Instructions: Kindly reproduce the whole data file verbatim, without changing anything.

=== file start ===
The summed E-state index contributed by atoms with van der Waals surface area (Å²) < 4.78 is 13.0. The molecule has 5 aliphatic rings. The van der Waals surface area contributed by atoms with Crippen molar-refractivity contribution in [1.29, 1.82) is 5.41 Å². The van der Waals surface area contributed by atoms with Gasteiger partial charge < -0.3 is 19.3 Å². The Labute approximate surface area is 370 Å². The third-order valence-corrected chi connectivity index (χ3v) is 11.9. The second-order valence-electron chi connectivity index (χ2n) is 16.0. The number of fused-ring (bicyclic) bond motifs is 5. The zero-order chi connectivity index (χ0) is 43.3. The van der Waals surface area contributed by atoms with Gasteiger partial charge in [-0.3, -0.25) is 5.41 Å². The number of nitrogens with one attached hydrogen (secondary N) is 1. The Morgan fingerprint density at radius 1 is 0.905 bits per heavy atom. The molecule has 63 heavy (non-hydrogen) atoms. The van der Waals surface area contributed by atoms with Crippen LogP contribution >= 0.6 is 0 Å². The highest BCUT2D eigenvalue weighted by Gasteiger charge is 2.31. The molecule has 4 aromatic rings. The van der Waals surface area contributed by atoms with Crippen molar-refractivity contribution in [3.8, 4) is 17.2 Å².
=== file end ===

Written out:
The summed E-state index contributed by atoms with van der Waals surface area (Å²) < 4.78 is 13.0. The molecule has 5 aliphatic rings. The van der Waals surface area contributed by atoms with Crippen molar-refractivity contribution in [1.29, 1.82) is 5.41 Å². The van der Waals surface area contributed by atoms with Gasteiger partial charge < -0.3 is 19.3 Å². The Labute approximate surface area is 370 Å². The third-order valence-corrected chi connectivity index (χ3v) is 11.9. The second-order valence-electron chi connectivity index (χ2n) is 16.0. The number of fused-ring (bicyclic) bond motifs is 5. The zero-order chi connectivity index (χ0) is 43.3. The van der Waals surface area contributed by atoms with Gasteiger partial charge in [-0.3, -0.25) is 5.41 Å². The number of nitrogens with one attached hydrogen (secondary N) is 1. The Morgan fingerprint density at radius 1 is 0.905 bits per heavy atom. The molecule has 63 heavy (non-hydrogen) atoms. The van der Waals surface area contributed by atoms with Crippen LogP contribution >= 0.6 is 0 Å². The highest BCUT2D eigenvalue weighted by Gasteiger charge is 2.31. The molecule has 4 aromatic rings. The van der Waals surface area contributed by atoms with Crippen molar-refractivity contribution in [3.8, 4) is 17.2 Å².